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DUNCAN, Okla. â€“ Andrew and Reagan Wardâ€™s goal was simple from the start: Get to Duncan in October, then move on.
While the mindset was straightforward, the path was steeped with landmines. From roping competitors to tough-to-handle steers to long drives and little sleep, there have been many challenges in the 2014 season for the team roping brothers from Edmond, Okla.
The Wards have secured the first step of their plan, qualifying for the Chisholm Trail Ram Prairie Circuit Finals Rodeo, set for 7:30 p.m. Oct. 16-18 at the Stephens County Fair and Expo Center in Duncan. The next step is to perform well in the arena and earn spots in the Ram National Circuit Finals Rodeo, which will take place next spring in Ocala, Fla.
â€śWhat weâ€™d really like to do is to make it to Florida,â€ť said Reagan Ward, 27, the No. 1 heeler in the Prairie Circuit, the ProRodeo region made up of events and contestants primarily in Oklahoma, Kansas and Nebraska. â€śI donâ€™t care if we win the year-end or the circuit finals average, but the goal is to get to Florida.â€ť
Only the year-end and average champions in each event qualify for the national championship, which will feature the top two contestants in each event from each of the 12 circuits nationwide.
â€śThatâ€™s why we go to rodeos; weâ€™re trying to make it to Florida,â€ť said Andrew, 24, who has virtually clinched the regionâ€™s heading year-end title. â€śWe went to more circuit rodeos just trying to make it to Florida.
â€śYou want to do good at the circuit finals. Weâ€™ve (finished) second in the average two years in a row and didnâ€™t go to as many circuit rodeos as we did this year.â€ť
The Wards have done quite well over the last few seasons, and this year is no exception with each earning more than $16,500 in circuit cash through labor Day. They won rodeos in Woodward, Okla.; Hastings, Neb.; and Topeka, Kan. They also fared well at big-money Kansas rodeos in Dodge City and Phillipsburg. Andrew owns a $5,700 lead over the No. 2 header, Troy Boone of Mutual, Okla.; Reaganâ€™s lead is just $1,100 over Billie Saebens of Nowata, Okla.
â€śGetting to Duncan and giving us a chance to win the average is important for us,â€ť Reagan said. â€śItâ€™s just important that we go in there and catch three.â€ť
The circuit finals features three go-rounds, and the team that posts the fastest three-run cumulative score will be crowned average champion. Each dollar counts, too, with the seasonâ€™s top money-earners at the conclusion of the finale winning the year-end titles.
â€śWeâ€™re just trying to get better while competing in the circuit,â€ť Andrew said. â€śThat way you can stay closer to home and keep your money around while still rodeoing.â€ť
Whatâ€™s even better is that the siblings do it together.
â€śHeâ€™s really the only guy Iâ€™ve ever roped with,â€ť Reagan said of his younger brother. â€śItâ€™s still fun. We high school rodeoed together and college rodeoed together.
â€śI think one of the reasons weâ€™ve been successful is because of the work weâ€™ve put in together. Iâ€™ve got a lot of confidence in him.â€ť
That assurance goes both ways.
â€śWe really donâ€™t know anything different,â€ť Andrew said. â€śItâ€™s fun when we win, because weâ€™re winning double.â€ť
The brothers are just two of the circuit standings leaders with about two weeks remaining in the 2014 season. Other leaders are bareback rider Caine Riddle of Vernon, Texas; steer wrestler Cole Edge of Durant, Okla.; saddle bronc rider Wade Sundell of Boxholm, Iowa; barrel racer Gretchen Benbenek of Aubrey, Texas; tie-down roper Jerome Schneeberger of Ponca City, Okla.; steer roper Chet Herren of Pawkhuska, Okla.; and bull rider Sage Kimzey of Strong City, Okla.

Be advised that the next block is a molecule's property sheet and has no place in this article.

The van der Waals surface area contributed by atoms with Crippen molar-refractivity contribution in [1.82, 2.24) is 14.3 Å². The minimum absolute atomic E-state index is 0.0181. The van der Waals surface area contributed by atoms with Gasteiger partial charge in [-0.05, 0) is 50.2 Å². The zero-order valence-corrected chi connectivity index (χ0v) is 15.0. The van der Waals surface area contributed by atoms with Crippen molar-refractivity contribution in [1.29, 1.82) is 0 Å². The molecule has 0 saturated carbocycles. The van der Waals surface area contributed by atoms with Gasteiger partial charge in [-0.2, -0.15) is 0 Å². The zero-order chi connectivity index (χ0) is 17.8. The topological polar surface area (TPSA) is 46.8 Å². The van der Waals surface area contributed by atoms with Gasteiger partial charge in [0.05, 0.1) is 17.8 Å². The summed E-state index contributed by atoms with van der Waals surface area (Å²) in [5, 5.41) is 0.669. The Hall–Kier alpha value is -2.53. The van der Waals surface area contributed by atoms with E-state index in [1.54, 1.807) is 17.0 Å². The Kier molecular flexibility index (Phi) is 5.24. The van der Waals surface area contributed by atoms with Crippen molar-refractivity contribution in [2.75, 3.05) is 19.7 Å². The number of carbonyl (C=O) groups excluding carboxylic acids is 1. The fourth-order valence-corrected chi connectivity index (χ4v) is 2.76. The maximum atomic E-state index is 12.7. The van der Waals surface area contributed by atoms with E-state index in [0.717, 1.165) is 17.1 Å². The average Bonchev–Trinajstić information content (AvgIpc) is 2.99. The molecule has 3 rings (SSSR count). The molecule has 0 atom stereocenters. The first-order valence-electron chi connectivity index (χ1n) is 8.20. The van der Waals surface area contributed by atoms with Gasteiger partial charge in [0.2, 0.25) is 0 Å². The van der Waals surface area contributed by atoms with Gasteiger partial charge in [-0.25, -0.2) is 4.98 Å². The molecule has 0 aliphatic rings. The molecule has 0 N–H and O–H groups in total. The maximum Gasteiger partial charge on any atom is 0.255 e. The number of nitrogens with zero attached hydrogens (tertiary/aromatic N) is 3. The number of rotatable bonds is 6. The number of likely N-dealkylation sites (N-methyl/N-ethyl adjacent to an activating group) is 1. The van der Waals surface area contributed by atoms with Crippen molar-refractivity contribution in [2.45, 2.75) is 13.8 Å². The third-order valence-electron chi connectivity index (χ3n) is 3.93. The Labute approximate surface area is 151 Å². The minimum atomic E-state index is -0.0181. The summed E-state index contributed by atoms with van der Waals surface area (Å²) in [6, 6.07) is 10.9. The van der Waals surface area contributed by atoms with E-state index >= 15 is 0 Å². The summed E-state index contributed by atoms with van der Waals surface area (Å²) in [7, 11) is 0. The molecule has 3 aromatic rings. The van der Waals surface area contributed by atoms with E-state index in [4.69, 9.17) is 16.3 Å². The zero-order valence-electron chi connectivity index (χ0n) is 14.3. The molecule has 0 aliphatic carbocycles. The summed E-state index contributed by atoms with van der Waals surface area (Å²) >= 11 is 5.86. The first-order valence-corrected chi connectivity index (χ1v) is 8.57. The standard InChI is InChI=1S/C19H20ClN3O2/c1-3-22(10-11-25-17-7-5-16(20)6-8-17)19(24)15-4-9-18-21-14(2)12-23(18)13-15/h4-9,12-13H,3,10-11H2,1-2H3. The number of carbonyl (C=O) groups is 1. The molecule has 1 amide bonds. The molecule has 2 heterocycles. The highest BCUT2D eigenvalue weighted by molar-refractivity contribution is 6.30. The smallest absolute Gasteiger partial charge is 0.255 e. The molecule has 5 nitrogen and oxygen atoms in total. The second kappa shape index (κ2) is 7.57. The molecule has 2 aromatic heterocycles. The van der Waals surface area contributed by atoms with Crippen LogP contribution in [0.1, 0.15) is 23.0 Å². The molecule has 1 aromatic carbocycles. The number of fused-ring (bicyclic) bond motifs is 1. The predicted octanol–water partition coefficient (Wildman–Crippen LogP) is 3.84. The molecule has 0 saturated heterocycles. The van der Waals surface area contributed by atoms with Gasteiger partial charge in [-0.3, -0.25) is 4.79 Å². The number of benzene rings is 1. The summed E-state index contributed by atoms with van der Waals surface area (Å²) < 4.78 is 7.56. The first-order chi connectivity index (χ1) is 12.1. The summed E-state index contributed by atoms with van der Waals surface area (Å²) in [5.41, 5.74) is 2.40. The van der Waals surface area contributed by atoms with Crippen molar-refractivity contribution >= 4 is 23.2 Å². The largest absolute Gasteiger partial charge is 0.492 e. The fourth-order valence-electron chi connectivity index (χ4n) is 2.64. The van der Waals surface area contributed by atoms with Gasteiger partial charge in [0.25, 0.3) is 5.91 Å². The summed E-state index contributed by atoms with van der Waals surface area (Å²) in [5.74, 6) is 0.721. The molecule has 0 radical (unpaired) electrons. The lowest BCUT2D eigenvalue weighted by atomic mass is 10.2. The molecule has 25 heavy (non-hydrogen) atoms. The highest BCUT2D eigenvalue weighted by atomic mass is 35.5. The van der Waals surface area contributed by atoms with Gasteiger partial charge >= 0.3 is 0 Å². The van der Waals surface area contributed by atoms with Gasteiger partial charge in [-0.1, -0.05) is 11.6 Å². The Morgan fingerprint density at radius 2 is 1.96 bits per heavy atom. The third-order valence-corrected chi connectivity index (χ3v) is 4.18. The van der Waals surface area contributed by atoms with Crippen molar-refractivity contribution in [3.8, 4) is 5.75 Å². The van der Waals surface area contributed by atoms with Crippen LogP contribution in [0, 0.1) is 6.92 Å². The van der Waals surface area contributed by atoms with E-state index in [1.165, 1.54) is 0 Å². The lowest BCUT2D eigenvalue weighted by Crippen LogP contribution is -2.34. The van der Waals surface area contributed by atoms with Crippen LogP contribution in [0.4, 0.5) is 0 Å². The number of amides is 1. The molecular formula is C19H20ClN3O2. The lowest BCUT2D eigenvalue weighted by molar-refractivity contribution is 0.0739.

Theyâ€™re all locked to compete during the finale in Duncan, a showcase of the greatest ProRodeo stars in the game aligned in one three-night championship.
KANSAS CITY, Mo. â€“ Every move made inside the American Royal complex is specifically designed for the associationâ€™s mission.
As the foundation that holds the footing for everything involved in the American Royal and its fall festival, the mission is to promote and celebrate the excellence in agricultural progress and develop future generations of leaders through agrarian values, disciplines and expressions of skills.
â€śAt the heart of what the American Royal does is as a childrenâ€™s charity,â€ť said Bob Petersen, the American Royalâ€™s president and CEO, explaining that the associationâ€™s purpose is to provide scholarship, education, awards and competitive learning experiences that reward hard work, leadership skills and agrarian values.
â€śWe are very proud that we provide more than a million dollars every year for youth and education, and we are equally proud of the variety of ways we do that.â€ť
This year marks the American Royalâ€™s 115th year with its marquee event on the horizon. The fall festival begins in early September and runs for two and a half months, from various horse shows, livestock shows, youth events, rodeos and the World Series of Barbecue.
â€śLast year we had more than 270,000 people who came through our doors during the fall festival,â€ť Petersen said. â€śIn addition to that money going toward youth in Kansas City, having that kind of attendance is important to everything we do.â€ť
It also is important to Kansas City. The American Royal provides a substantial economic impact to the area. Thousands come to town to participate in the fall festival, and thousands more arrive to take in the festivities. Itâ€™s the perfect fit for its theme: â€śKansas Cityâ€™s Most Authentic Asset.â€ť
â€śWe have been around for more than a century, and weâ€™re looking to build on that history,â€ť Petersen said. â€śWe want everyone in Kansas City to know that the American Royal is more than our fall festival; the American Royal is Kansas City, and we want youth to benefit from everything we do.â€ť